Fig. 2.

Growth-stimulating activities toward HEL cells in various culture supernatants. Conditioned media (CM) were harvested from one day cocultures of HEL cells and HESS-5 cells. The supernatant of a culture of HESS-5 cells alone (HESS-5 CM), or a coculture of HEL cells and HESS-5 cells with direct cell contact (HESS-5 + HEL CM) or without cell contact, the latter being prevented with a microporous membrane (HESS-5 + HEL, filter-separated CM), was added to HEL cells (5 × 103 cells each) at the final concentration of 25% (vol/vol) in triplicate wells. The assay used for3H-thymidine incorporation by HEL cells was described under Materials and Methods. Background indicates a culture of HEL cells alone in RPMI-1640 medium supplemented with 0.1% (wt/vol) BSA as a negative control. HESS-5 + HEL, coculture indicates a coculture of HEL cells and HESS-5 cells with direct cell contact as a positive control. The results are expressed as mean values ± SD of the mean.

Fig. 2.

Growth-stimulating activities toward HEL cells in various culture supernatants. Conditioned media (CM) were harvested from one day cocultures of HEL cells and HESS-5 cells. The supernatant of a culture of HESS-5 cells alone (HESS-5 CM), or a coculture of HEL cells and HESS-5 cells with direct cell contact (HESS-5 + HEL CM) or without cell contact, the latter being prevented with a microporous membrane (HESS-5 + HEL, filter-separated CM), was added to HEL cells (5 × 103 cells each) at the final concentration of 25% (vol/vol) in triplicate wells. The assay used for3H-thymidine incorporation by HEL cells was described under Materials and Methods. Background indicates a culture of HEL cells alone in RPMI-1640 medium supplemented with 0.1% (wt/vol) BSA as a negative control. HESS-5 + HEL, coculture indicates a coculture of HEL cells and HESS-5 cells with direct cell contact as a positive control. The results are expressed as mean values ± SD of the mean.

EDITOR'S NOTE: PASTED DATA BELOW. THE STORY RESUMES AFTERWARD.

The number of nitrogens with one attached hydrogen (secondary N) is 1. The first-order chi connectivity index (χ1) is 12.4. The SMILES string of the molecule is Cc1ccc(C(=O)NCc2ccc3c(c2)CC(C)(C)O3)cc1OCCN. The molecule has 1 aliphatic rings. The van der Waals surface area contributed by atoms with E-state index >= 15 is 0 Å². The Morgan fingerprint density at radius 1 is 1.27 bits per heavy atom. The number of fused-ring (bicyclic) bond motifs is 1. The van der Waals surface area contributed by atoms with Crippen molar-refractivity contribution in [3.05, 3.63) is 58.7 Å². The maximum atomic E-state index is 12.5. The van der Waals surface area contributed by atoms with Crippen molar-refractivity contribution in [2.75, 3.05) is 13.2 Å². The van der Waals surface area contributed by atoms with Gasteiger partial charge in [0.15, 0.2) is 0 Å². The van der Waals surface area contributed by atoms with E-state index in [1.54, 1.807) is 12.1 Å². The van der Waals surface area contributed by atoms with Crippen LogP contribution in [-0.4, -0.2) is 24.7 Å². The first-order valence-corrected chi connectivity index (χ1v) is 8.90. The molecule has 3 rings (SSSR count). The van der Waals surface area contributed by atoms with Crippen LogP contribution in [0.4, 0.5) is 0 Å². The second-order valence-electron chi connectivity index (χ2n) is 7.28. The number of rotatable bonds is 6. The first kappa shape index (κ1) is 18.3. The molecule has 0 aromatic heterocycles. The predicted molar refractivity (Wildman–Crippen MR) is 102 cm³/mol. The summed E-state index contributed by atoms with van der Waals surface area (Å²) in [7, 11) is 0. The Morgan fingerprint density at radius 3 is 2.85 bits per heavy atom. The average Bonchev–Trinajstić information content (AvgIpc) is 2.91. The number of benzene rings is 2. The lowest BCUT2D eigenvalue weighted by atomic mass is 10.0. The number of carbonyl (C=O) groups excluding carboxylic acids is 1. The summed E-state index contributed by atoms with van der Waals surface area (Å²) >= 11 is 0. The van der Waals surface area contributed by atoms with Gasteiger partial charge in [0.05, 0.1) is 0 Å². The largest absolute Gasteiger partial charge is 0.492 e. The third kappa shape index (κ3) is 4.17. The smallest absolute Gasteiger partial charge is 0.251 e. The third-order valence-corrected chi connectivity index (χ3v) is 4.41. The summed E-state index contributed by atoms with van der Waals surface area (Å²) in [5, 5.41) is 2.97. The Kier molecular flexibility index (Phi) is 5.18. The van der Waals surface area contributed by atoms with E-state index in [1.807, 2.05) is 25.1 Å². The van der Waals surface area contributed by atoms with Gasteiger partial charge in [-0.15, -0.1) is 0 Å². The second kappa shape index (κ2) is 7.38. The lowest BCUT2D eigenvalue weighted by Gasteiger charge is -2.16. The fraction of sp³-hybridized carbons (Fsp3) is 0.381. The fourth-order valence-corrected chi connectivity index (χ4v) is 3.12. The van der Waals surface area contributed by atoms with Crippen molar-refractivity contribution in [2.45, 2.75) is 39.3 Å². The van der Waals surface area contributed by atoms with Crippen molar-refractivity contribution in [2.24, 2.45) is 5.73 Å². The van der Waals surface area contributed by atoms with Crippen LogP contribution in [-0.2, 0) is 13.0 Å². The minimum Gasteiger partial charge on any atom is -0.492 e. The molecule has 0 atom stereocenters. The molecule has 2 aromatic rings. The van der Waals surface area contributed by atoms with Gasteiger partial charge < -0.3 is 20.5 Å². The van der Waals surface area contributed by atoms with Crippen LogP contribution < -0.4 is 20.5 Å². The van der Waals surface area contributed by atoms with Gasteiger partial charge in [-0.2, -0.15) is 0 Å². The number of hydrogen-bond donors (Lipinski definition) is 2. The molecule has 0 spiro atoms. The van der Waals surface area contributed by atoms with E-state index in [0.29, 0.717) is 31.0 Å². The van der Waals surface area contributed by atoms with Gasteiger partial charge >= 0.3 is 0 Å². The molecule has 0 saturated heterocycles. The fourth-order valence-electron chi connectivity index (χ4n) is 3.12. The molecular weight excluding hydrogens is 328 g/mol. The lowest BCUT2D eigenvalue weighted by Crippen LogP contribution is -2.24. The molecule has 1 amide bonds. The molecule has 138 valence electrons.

3H-thymidine incorporation by HEL cells was induced on coculture with HESS-5 cells with direct cell contact. The culture supernatant of HESS-5 cells alone did not stimulate3H-thymidine incorporation by HEL cells cultured alone in RPMI 1640 supplemented with 0.1% (wt/vol) BSA. The coculture conditioned medium of HEL and HESS-5 cells with or without direct cell contact also did not induce 3H-thymidine incorporation by HEL cells. HEL cells cultured in these conditioned media died as in serum-free medium, as judged on microscopic observation (data not shown). These results indicate that the proliferation of HEL cells induced by adhesion to HESS-5 cells was not due to soluble factors produced by HESS-5 cells, but was produced by the direct cell interaction between HEL cells and HESS-5 cells.

Effects on the cell proliferation of HEL cells of extracellular matrix components.